Asymmetrical Movements

When I first got into large format photography back in November 2011, I had an abiding memory of my old man using Granddad’s mahogany and brass view camera complete with half-plate glass negatives.

The shutter was buggered and used to be a wind up cloth thing that clamped on the front of the lens so the old man used to stop down and just us a lens cap to control the speed.

I never forgot the wonderment I experienced when that came out of the loft to get used. It had a bespoke wooden tripod but that went awol in a house move and the camera must have been thrown away as I never saw it when he pooped his clogs and the house was cleared.

My first 5×4 was bought from the ex-lead guitarist for Shakin Stevens 1972-74. What a lineage? I then went on to acquire a metal field camera and have made some outstanding images on both. However, during my formative years at university the camera to aspire to was and is an Ebony complete with asymmetric rear movements.

This is an interesting concept in that purists for landscape work tend to make all movements on the from standard but as I have discovered, those movements do make the image circle an ellipse whereas an asymmetric rear standard retains the circle but alters perspective.

Well, I fell for it and got hold of an Ebony and this is the first image from the camera in my hands. The old boy making these in Japan ceased production last June as he was getting a tad tired. Who can blame him as he QC’d every camera himself!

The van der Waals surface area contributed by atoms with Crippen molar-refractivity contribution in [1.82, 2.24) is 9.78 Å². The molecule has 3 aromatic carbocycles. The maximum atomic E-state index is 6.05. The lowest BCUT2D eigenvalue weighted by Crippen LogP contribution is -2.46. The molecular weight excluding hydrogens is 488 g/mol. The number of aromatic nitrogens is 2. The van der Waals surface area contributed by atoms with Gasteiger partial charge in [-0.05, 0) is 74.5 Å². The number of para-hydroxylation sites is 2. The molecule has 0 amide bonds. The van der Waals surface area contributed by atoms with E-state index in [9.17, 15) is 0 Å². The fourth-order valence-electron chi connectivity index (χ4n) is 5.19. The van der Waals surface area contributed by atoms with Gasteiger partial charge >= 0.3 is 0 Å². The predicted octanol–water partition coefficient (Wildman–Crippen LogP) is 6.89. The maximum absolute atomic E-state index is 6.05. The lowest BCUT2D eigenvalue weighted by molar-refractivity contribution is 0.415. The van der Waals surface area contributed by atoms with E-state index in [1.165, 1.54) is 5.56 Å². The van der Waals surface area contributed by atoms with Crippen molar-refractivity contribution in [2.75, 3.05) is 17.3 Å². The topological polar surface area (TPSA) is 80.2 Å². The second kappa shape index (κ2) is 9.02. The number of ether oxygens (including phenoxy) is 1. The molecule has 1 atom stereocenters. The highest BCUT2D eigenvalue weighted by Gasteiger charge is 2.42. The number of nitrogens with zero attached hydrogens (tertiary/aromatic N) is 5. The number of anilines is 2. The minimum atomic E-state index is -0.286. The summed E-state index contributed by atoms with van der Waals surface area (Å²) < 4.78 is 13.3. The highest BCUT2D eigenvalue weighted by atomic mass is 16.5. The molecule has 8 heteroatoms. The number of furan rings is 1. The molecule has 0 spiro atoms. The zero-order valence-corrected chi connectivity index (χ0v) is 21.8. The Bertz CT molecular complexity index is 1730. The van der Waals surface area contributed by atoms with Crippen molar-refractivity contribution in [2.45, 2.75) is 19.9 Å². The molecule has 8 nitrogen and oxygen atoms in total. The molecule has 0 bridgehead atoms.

Tidal mud, razor wire, traffic cone and boats

Using the rear asymmetric adjustments does make for quicker focusing from front to back.

RPS International print Exhibition 159

Wednesday saw the announcement from bath HQ of the finalists for this exhibition.

Sadly I never made it with my image that got shortlisted.

Sun setting on industrial buildings and river

From the series Edgelands

This is part of an extension of my Edgelands series where I am making images of ‘agri-dustrial’ buildings in our East Anglian landscape. Conveniently, they occur in Edgelands areas. This site is Muntons of Stowmarket. Muntons very kindly gave me access to their site to make images over a 3 month period.